Ordinary consciousness absorbed in natural life is unable on its own to go beyond its immediate existence. Only if it is somehow forced out of its complacency by something other than itself can it be raised beyond itself, such that this being torn from itself is its death — its negation. However, because consciousness is for itself its own Concept, it is immediately both Concept and object for itself. Thus its original immediacy (taken as object) is overcome or negated by (...)
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  20. Unity of Knowing and Truth.Bhakti Madhava Puri - 2011 - The Harmonizer.
    To claim that there is a scientific Concept of knowledge may seem unfounded since it is only an assertion here at this point. We still have to demonstrate this claim. It will do no good to merely argue against the ideas of knowledge as instrument, etc. that may already be accepted since these are also unfounded assertions. What we will therefore actually do is to show that the Concept of knowledge is not a mere assertion like the others by turning (...)
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  21. Difference Between Argumentative and Conceptual Thinking.Bhakti Madhava Puri - 2011 - The Harmonizer.
    Argumentative thinking has two aspects, viz. positive and negative. Such thinking effectively ignores the content since the actual object is considered “out there” beyond the subjective thinking that is going on “in here” or inside oneself or the finite mind. No explicit connection is established between the subjective and objective worlds or realms. This type of thinking is of necessity concerned only with its own knowing or with itself, thus Hegel calls this vanity. In this sense it is indifferent to (...)
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  22. Scientific Platform of Knowing or Absolute Knowing.Bhakti Madhava Puri - 2011 - The Harmonizer.
    Progress in philosophy means to understand and accept one point and from there go on to develop the next. The whole is made up of many parts just as a building is composed of many floors – we cannot take out one or more of the beginning floors and expect that the building can thereby be erected. The overall system of Hegel’s philosophy requires an understanding of each of the parts within it, especially the beginning steps. In the earlier articles (...)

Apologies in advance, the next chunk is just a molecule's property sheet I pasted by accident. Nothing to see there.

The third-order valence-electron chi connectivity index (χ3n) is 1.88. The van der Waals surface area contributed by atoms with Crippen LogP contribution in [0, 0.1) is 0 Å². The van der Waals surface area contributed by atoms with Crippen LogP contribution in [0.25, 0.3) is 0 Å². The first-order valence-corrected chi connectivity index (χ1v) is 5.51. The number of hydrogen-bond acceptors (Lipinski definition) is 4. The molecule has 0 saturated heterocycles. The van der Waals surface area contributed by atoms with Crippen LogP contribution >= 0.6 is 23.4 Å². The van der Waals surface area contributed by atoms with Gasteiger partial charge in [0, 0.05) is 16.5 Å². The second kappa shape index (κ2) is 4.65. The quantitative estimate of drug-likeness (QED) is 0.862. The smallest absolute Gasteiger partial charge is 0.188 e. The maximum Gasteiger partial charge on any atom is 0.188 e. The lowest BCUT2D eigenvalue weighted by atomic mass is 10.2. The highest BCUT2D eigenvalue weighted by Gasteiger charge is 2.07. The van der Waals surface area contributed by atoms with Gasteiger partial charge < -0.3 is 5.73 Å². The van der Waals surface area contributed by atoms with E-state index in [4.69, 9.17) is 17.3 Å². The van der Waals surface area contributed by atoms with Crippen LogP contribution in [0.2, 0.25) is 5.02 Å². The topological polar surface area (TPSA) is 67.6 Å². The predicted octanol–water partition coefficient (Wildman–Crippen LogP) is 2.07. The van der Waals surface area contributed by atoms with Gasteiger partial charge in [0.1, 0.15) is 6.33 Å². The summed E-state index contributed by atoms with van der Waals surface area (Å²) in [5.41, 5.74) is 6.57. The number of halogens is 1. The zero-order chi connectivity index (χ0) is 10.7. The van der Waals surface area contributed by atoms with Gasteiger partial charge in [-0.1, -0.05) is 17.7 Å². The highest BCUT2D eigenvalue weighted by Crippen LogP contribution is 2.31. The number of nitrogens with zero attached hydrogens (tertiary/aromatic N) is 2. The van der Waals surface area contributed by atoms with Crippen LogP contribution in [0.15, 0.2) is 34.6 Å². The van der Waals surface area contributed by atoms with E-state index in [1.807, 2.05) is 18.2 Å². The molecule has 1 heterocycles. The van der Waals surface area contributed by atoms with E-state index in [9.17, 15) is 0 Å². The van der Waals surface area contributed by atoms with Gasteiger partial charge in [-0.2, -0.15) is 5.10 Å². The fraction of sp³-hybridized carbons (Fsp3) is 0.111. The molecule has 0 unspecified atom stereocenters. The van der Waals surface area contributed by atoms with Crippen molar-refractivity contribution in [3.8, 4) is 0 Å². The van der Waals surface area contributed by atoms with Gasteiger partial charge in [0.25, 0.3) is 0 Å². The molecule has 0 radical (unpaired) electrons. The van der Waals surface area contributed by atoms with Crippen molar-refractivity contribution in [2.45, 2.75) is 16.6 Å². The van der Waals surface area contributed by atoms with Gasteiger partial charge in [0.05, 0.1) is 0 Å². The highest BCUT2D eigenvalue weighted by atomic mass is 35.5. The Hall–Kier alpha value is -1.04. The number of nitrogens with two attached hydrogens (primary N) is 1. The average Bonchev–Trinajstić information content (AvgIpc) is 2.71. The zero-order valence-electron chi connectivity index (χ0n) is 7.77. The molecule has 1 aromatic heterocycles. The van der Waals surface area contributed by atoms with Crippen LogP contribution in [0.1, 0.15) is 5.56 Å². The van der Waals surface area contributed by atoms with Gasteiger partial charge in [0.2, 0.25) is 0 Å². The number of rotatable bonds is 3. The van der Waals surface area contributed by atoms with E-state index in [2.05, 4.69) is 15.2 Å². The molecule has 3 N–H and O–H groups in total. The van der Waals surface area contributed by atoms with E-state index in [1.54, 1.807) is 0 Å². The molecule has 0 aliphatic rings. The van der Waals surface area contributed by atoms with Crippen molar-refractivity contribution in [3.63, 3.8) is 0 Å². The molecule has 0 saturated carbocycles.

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  23. The Truthful Comprehension of Reality.Bhakti Madhava Puri - 2011 - The Harmonizer.
    The objective here will be to take the subject (ego) and object (thing) that are held fixed, separate and in opposition to each other by the understanding and explicitly show them to be dialectically related in the dynamical movement of thinking. The dialectical movement of thought was explained by example in the propositional statement, S is P. The movement of the unified Concept as a whole, in which the fixed subject and object are considered as mere moments, constitutes the basic (...)
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  24. Hegel on the Particular in the Science of Logic.Ioannis D. Trisokkas - 2011 - The Owl of Minerva 43 (1/2):1-40.
    Hegel begins the third main part of the Science of Logic, the “logic of the concept,” with the dialectic of universality. This dialectic, however, proves to be insufficient for the exposition of the fundamental structure of being-as-concept, because it is dominated by the perspective of self-identity. For this reason speculative logic develops a dialectic of particularity whose domain is dominated by the perspective of difference. While the dialectic of universality made explicit the meaning of the proposition-of-reason being-as-concept is universal, the (...)
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  25. An Introduction to the Science of Subjectivity.Bhakti Madhava Puri - 2010 - The Harmonizer.
    We may call this the problem of thought and being, where thought represents the subjective and being the objective component in this interactive event. In order to resolve this problem we have to look more carefully at the situation to make sure we understand what is going on more clearly. Let us take the example of "seeing" as something that may be easier to understand. Between (1) "seeing" and the (2) "thing seen" we may at first think we have two (...)
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  26. A Scientific Understanding of Concept.Bhakti Madhava Puri - 2010 - The Harmonizer.
    Hegel considers the Concept (in German Begriffe) to be a spiritual entity - the soul, if you will, of a thing. Looked at in another way it may be considered (although not precisely) like the essence of a thing. It is what makes the thing whatever it is. Thus if we took the Concept of a room (let’s say “roomness”) away from a thing we would no longer have a room but something else. In this sense the Concept is essential (...)
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  27. Being and Beyond.Bhakti Madhava Puri - 2010 - The Harmonizer.
    Being is a peculiar concept since it seems to be associated with everything yet it is not any of those things itself. In other words, every thing has being - but being is not any of those things. To say that something “is” means that it has being. A tree is, the color red is, even a thought is or has being, yet each of these things - a tree, a color, a thought - is different from being. They all (...)
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  28. The Concept (Soul) in Living Organisms.Bhakti Madhava Puri - 2010 - Darwin Under Siege.
    In addition to any content, another essential element must be the order or form of that content. Content implies a container. Generally, the container is not thought of as having any determinate influence upon the content. This is a mistake. If we have a bowl-shaped container, the marbles at the bottom will form a concave shape. A square-shaped container will exhibit the marbles in a planar pattern. Thus the container does influence the order or form of its content. Similarly, the (...)